Treaty of Greenville
The Treaty of Greenville, formally titled Treaty with the Wyandots, etc., was a 1795 treaty between the United States and Indians of the Northwest Territory including the Wyandot and Delaware, which redefined the boundary between Indian lands and Whiteman's lands in the Northwest Territory.
It was signed at Fort Greenville, now Greenville, Ohio, on August 3, 1795, following the Native American loss at the Battle of Fallen Timbers a year earlier. It ended the Northwest Indian War in the Ohio Country, limited Indian Country to northwestern Ohio, and began the practice of annual payments following land concessions. The parties to the treaty were a coalition of Native American tribes known as the Western Confederacy, and the United States government represented by General Anthony Wayne and local frontiersmen.
The treaty became synonymous with the end of the frontier in the Northwest Territory.
General "Mad Anthony" Wayne, who led the victory at Fallen Timbers, led the American delegation. Other members included William Wells, William Henry Harrison, William Clark, Caleb Swan, and Meriwether Lewis.
Native American leaders who signed the treaty included leaders of these bands and tribes: Wyandot (chiefs Tarhe and Leatherlips), Delaware (several bands). Shawnee (Chief Blue Jacket), Ottawa (several bands), Chippewa, Potawatomi (23 signatories, including Gomo, Siggenauk, Black Partridge, Topinabee and Five Medals), Miami (several bands, including Chief Little Turtle of the Miami-Illinois band), Wea, Kickapoo, and Kaskaskia.
Terms of the TreatyEdit
The Treaty consisted of 10 articles that provided:
Land for annuityEdit
The treaty established what became known as the Greenville Treaty Line delineated below. For several years it distinguished Native American territory from lands open to European-American settlers, although settlers continued to encroach. In exchange for goods to the value of $20,000 (such as blankets, utensils, and domestic animals), the Native American tribes ceded to the United States large parts of modern-day Ohio.
The treaty also established the "annuity" system of payment in return for Native American cessions of land east of the treaty line: yearly grants of federal money and supplies of calico cloth to Native American tribes. This institutionalized continuing government influence in tribal affairs and gave outsiders considerable control over Native American life.[better source needed]
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The treaty redefined with slight modifications the boundaries in Ohio established previously by the Treaty of Fort McIntosh in 1785 and reasserted in the Treaty of Fort Harmar in 1789. In particular, the western boundary, which formerly ran northwesterly to the Maumee River, now ran southerly to the Ohio River.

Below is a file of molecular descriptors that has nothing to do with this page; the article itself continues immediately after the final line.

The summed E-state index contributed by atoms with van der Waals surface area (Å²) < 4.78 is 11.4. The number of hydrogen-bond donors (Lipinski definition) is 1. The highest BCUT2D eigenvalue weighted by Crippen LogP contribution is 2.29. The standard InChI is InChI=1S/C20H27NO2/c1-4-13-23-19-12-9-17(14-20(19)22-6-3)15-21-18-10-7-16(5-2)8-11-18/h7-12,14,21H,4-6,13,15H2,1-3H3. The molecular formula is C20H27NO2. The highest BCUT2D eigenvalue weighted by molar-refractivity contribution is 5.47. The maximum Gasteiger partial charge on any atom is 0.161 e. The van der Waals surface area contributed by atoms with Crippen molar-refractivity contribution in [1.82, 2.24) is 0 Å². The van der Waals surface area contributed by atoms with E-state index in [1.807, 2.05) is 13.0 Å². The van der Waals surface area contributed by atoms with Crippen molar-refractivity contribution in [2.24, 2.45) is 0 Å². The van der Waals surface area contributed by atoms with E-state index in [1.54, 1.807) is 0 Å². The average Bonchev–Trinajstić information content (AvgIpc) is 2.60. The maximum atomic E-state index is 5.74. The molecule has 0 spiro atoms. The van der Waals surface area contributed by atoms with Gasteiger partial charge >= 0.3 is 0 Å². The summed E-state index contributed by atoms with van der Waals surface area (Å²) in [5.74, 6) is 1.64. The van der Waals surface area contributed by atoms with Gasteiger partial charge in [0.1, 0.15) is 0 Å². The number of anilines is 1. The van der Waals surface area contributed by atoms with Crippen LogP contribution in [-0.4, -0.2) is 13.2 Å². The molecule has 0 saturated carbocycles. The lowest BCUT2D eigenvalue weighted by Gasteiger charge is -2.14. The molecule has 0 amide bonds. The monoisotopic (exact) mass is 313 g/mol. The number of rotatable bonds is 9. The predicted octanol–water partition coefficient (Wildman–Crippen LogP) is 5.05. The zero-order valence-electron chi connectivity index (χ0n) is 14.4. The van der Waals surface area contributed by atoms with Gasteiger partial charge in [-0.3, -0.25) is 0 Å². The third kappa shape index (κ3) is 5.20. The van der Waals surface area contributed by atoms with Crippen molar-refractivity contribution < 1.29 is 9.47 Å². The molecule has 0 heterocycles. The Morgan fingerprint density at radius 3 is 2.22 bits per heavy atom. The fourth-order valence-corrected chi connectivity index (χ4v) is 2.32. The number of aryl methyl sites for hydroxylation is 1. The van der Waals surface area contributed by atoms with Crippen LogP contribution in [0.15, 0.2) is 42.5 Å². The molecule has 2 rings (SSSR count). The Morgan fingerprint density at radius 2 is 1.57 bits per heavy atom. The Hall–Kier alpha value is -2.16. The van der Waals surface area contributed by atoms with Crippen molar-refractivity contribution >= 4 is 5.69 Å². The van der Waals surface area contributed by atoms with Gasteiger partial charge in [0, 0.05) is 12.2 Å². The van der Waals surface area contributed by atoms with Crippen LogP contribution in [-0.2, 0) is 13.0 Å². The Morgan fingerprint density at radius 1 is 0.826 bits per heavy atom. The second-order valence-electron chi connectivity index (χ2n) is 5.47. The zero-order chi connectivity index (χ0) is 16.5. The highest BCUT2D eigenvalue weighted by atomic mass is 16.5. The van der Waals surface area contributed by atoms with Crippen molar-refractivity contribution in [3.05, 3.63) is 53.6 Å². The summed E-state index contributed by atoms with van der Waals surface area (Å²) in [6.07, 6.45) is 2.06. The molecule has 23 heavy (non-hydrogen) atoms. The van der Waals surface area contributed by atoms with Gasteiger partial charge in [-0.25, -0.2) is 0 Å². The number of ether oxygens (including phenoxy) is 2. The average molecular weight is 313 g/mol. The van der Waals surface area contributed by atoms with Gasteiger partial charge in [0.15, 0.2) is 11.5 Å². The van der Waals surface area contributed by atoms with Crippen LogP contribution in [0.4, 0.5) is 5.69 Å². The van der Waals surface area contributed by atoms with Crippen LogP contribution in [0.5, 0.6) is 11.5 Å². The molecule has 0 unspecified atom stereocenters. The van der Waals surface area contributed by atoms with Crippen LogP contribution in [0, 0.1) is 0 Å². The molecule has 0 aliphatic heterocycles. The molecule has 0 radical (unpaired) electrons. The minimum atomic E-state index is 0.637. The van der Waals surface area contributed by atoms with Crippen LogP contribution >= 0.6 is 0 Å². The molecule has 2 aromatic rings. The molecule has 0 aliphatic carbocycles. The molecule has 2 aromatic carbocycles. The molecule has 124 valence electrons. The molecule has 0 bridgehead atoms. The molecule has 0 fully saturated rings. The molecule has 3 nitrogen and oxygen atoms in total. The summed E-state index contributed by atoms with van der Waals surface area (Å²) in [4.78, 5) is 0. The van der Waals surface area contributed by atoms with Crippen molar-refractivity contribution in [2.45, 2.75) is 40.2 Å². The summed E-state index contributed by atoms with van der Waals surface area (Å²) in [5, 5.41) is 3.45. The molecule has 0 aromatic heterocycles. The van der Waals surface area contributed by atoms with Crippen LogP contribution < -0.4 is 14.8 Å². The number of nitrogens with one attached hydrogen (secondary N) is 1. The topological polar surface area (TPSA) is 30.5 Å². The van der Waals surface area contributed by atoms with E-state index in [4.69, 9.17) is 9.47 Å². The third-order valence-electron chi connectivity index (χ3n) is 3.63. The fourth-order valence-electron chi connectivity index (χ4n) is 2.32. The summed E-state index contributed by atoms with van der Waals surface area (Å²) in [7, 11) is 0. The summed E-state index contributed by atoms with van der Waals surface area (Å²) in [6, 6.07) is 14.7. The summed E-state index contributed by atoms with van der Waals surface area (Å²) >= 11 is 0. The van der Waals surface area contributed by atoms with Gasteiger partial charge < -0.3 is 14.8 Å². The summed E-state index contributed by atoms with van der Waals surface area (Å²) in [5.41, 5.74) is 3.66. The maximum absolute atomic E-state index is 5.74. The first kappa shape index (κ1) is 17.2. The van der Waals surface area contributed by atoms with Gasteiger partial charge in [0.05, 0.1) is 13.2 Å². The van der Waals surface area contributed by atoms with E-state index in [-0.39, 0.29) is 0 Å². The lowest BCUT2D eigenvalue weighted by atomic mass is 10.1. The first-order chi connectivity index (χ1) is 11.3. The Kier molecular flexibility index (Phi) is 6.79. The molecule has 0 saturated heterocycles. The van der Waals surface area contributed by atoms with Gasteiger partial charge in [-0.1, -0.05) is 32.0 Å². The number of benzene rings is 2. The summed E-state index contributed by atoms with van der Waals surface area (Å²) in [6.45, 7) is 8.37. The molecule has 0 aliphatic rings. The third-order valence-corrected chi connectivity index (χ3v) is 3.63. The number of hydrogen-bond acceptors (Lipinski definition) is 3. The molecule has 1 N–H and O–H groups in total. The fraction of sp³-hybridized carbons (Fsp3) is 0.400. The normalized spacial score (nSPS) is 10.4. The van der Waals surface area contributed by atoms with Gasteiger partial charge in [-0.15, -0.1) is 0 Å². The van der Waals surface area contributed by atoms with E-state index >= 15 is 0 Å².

Ohio had developed settlements and defined tracts of land prior to 1795, including the Western Reserve, Seven Ranges survey area, Virginia Military District, Symmes Purchase, and two Ohio Company purchases, all in eastern and southern Ohio, as well as the line of western forts built by Wayne through Fort Recovery along the Great Miami River valley. The boundary line would need to encompass all these, covering about 2/3 of Ohio Country, within Whiteman's land.
The treaty line began at the mouth of the Cuyahoga River in present-day Cleveland and ran south along the river to the portage between the Cuyahoga and Tuscarawas rivers, in what is now known as the Portage Lakes area between Akron and Canton. The line continued down the Tuscarawas to Fort Laurens near present-day Bolivar. From there, the line ran west-southwest to near present-day Fort Loramie on a branch of the Great Miami River. From there, the line ran west-northwest to Fort Recovery, on the Wabash River near the present-day boundary between Ohio and Indiana. From Fort Recovery, the line ran south-southwest to the Ohio River at a point opposite the mouth of the Kentucky River in present-day Carrollton, Kentucky.
Others parcels of landEdit
There were also other forts along the Great Lakes nominally under U.S. sovereignty but occupied by the British, including Fort Miamis, and other outpost forts in Ohio and Indiana. In Indiana, there was the Vincennes Tract, Clark's Grant and the settlement at Ouiatenon to protect.